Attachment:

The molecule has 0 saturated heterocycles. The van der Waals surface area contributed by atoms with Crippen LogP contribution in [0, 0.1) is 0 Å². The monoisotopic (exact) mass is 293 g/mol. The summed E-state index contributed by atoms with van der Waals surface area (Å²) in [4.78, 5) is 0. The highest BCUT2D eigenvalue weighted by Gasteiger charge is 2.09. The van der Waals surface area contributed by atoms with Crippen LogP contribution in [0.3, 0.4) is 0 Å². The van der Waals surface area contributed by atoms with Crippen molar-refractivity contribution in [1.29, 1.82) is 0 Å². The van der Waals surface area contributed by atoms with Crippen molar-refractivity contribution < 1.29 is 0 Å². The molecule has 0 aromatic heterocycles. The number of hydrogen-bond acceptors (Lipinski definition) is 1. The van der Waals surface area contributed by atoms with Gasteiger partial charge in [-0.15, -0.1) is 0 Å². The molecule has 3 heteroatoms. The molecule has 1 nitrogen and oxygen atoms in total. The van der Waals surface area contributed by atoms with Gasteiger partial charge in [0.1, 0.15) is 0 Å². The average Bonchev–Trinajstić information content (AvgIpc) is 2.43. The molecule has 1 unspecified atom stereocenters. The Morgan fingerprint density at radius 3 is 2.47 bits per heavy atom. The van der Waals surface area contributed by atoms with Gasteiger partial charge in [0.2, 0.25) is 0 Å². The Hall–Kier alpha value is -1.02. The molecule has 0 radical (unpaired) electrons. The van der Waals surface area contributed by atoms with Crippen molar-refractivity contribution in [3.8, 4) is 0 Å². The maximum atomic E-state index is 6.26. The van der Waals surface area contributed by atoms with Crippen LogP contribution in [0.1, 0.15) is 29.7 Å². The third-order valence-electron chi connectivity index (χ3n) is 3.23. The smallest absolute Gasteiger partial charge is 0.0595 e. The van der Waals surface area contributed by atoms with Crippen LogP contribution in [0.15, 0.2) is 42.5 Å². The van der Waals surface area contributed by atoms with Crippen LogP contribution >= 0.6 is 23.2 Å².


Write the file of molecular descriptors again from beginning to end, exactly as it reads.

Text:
The molecule has 0 saturated heterocycles. The van der Waals surface area contributed by atoms with Crippen LogP contribution in [0, 0.1) is 0 Å². The monoisotopic (exact) mass is 293 g/mol. The summed E-state index contributed by atoms with van der Waals surface area (Å²) in [4.78, 5) is 0. The highest BCUT2D eigenvalue weighted by Gasteiger charge is 2.09. The van der Waals surface area contributed by atoms with Crippen LogP contribution in [0.3, 0.4) is 0 Å². The van der Waals surface area contributed by atoms with Crippen molar-refractivity contribution in [1.29, 1.82) is 0 Å². The van der Waals surface area contributed by atoms with Crippen molar-refractivity contribution < 1.29 is 0 Å². The molecule has 0 aromatic heterocycles. The number of hydrogen-bond acceptors (Lipinski definition) is 1. The van der Waals surface area contributed by atoms with Gasteiger partial charge in [-0.15, -0.1) is 0 Å². The molecule has 3 heteroatoms. The molecule has 1 nitrogen and oxygen atoms in total. The van der Waals surface area contributed by atoms with Gasteiger partial charge in [0.1, 0.15) is 0 Å². The average Bonchev–Trinajstić information content (AvgIpc) is 2.43. The molecule has 1 unspecified atom stereocenters. The Morgan fingerprint density at radius 3 is 2.47 bits per heavy atom. The van der Waals surface area contributed by atoms with Gasteiger partial charge in [0.2, 0.25) is 0 Å². The Hall–Kier alpha value is -1.02. The molecule has 0 radical (unpaired) electrons. The van der Waals surface area contributed by atoms with Crippen molar-refractivity contribution in [3.8, 4) is 0 Å². The maximum atomic E-state index is 6.26. The van der Waals surface area contributed by atoms with Crippen LogP contribution in [0.1, 0.15) is 29.7 Å². The third-order valence-electron chi connectivity index (χ3n) is 3.23. The smallest absolute Gasteiger partial charge is 0.0595 e. The van der Waals surface area contributed by atoms with Crippen LogP contribution in [0.15, 0.2) is 42.5 Å². The van der Waals surface area contributed by atoms with Crippen LogP contribution >= 0.6 is 23.2 Å².